How engineers are straightening the Leaning Tower of Pisa
PISA: “It’s still straightening,” said engineer Roberto Cela, gazing at the Leaning Tower of Pisa gleaming in the autumn sunshine of northern Italy. “And many years will have to pass before it stops.”
The gravitationally-challenged landmark is leaning less after years of ambitious engineering work. Fortunately for the millions of tourists who come here every year, the 57-metre (186-feet) tower remains beautifully askance.
The medieval bell tower, a symbol of the power of the maritime republic of Pisa in the Middle Ages, has leaned to one side ever since building started in 1173 on ground that proved a little too soft.
The tower was closed to the public in January 1990 for 11 years over safety fears, as its tilt reached 4.5 meters (15 feet) from the vertical, threatening to turn it into a pile of rubble.
“We installed a number of tubes underground, on the side that the Tower leans away from,” said Cela, technical director at the OPA, which looks after Pisa’s main monuments.
“We removed soil by drilling very carefully. Thanks to this system, we recovered half a degree of lean,” he said.
Michele Jamiolkowski, an engineer of Polish origin who adopted Italian nationality, coordinated an international committee to rescue the landmark between 1993 and 2001.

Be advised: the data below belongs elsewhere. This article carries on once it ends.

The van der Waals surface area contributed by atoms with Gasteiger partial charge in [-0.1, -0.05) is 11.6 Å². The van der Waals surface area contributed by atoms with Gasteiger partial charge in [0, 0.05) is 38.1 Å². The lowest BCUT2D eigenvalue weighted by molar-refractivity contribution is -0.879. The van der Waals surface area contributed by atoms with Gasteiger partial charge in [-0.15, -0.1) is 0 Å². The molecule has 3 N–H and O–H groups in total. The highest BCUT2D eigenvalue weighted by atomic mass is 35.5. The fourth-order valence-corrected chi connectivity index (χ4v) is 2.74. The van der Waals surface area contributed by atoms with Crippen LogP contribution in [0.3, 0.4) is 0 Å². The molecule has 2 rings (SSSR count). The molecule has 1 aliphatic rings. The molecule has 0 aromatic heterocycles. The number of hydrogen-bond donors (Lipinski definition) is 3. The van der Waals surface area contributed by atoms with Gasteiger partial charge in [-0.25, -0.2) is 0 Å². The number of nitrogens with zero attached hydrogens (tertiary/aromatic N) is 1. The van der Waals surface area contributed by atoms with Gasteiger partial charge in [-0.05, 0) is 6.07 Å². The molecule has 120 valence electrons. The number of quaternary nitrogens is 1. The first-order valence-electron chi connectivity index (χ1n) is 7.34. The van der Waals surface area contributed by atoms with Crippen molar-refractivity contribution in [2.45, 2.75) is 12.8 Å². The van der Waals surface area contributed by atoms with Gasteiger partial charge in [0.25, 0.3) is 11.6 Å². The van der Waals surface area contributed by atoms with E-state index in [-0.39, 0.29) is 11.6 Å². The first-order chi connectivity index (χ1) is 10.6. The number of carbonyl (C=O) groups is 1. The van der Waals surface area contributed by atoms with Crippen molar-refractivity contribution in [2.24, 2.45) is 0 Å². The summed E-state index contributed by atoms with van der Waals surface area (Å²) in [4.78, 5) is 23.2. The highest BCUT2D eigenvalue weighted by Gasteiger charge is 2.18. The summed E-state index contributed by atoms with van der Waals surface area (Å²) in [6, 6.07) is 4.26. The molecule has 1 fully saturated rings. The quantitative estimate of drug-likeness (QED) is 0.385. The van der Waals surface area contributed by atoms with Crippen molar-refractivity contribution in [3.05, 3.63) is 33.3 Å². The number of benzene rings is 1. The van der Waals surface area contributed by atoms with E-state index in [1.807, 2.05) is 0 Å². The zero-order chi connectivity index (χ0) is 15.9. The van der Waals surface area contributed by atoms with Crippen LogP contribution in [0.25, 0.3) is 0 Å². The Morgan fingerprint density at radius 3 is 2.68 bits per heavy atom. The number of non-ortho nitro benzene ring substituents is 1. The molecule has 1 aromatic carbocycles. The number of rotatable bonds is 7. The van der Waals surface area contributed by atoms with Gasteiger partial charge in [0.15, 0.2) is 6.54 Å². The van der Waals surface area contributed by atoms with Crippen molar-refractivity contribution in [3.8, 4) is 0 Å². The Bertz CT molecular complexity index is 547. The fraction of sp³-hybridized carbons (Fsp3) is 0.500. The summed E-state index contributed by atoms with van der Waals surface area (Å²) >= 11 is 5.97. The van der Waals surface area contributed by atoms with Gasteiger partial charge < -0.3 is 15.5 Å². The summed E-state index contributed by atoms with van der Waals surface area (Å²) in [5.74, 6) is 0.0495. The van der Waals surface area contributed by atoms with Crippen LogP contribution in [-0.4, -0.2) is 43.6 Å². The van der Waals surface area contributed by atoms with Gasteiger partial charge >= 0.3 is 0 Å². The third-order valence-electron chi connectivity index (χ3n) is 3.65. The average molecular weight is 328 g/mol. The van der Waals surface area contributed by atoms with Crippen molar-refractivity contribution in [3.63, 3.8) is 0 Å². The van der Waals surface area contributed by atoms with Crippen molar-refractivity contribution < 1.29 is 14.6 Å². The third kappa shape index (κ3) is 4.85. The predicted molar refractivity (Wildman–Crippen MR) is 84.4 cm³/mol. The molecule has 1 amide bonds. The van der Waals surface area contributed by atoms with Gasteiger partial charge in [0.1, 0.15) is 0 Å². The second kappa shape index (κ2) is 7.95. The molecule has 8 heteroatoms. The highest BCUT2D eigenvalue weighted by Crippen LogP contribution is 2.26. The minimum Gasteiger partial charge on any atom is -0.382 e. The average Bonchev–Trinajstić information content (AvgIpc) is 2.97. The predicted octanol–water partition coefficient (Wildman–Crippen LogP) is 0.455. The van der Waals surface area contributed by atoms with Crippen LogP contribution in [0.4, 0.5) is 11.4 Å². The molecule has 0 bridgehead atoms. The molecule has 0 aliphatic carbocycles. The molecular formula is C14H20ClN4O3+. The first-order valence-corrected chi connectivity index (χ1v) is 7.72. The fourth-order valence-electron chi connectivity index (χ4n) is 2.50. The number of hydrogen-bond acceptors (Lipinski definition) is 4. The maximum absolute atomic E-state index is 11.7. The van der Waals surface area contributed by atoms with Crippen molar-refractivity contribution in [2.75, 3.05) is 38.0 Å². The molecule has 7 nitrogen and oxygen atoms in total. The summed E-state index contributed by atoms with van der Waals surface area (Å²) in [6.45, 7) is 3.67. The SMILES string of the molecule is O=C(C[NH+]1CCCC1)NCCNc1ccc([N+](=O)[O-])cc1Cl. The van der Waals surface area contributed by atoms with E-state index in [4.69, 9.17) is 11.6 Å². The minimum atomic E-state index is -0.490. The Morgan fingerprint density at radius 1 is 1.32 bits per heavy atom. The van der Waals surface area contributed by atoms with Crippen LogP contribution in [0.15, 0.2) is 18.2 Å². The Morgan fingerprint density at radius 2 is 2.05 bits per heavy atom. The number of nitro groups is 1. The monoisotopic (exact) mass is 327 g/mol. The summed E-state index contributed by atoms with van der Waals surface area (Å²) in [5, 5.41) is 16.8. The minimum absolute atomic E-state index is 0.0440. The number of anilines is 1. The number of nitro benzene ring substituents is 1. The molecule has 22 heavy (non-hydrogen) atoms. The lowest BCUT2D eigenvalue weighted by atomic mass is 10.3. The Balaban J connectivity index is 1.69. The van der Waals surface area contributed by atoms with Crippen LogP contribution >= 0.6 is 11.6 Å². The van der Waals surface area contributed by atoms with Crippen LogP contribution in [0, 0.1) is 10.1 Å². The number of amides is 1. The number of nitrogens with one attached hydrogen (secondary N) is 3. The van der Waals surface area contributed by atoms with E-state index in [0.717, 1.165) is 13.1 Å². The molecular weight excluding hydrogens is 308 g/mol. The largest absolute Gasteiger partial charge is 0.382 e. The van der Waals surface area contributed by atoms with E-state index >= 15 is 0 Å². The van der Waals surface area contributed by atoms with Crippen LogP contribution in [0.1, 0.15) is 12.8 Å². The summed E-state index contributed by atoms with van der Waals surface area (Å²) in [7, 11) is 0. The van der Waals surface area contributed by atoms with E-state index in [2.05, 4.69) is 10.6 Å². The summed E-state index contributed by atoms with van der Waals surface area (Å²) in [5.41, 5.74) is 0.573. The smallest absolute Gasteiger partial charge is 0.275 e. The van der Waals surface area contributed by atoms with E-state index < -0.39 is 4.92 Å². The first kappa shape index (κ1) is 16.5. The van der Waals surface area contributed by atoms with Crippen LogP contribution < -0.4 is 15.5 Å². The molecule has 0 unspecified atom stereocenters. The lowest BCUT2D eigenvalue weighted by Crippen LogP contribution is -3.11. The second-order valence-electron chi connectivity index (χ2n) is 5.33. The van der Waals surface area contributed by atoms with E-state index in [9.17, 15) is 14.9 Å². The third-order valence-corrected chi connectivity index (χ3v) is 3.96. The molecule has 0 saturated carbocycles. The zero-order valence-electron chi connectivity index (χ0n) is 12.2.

Engineering lecturer Nunziante Squeglia of Pisa University, who works with the Surveillance Group that was set up after the rescue work, has been studying and measuring the tower for 25 years.
He says that the tower straightened by 41 centimetres (16 inches) until 2001, and another four centimetres since then.
To understand how the 14,500-tonne building is moving, measurements are made as often as once an hour, some automatically using pendulums, some manually using a surveyor’s optical level.
“The tower tends to deform and reduce its lean in the summer, when it’s hot, because the tower leans to the south, so its southern side is warmed, and the stone expands. And by expanding, the tower straightens,” said Squeglia.
He explains that there are three pendulums, one dating back to 1935, when systematic measurements began, although annual measurements began as far back as 1911.
“The tower was much more mysterious when I arrived, it wasn’t clear why it was leaning, and increasingly leaning,” said Squeglia.
“It is a building that has been extensively studied for over 100 years but there are still so many things to know,” he said, including the remains of what looks like a domed roof inside the tower that is still unexplained.
Meanwhile, Cela predicted that the tower “will never be completely straight”.
“When they were building it, there were attempts to straighten it (by adding stone on one side), so it has a slight banana shape.”
Singaporean tourist Alvin, who like many visitors is taking photos of friends ‘holding up’ the tower in the background, said he didn’t know about the decreased lean.
“Oh I didn’t notice, is it because like everyone’s pushing against it?” he said, promising to try to push the tower back if it straightens too much.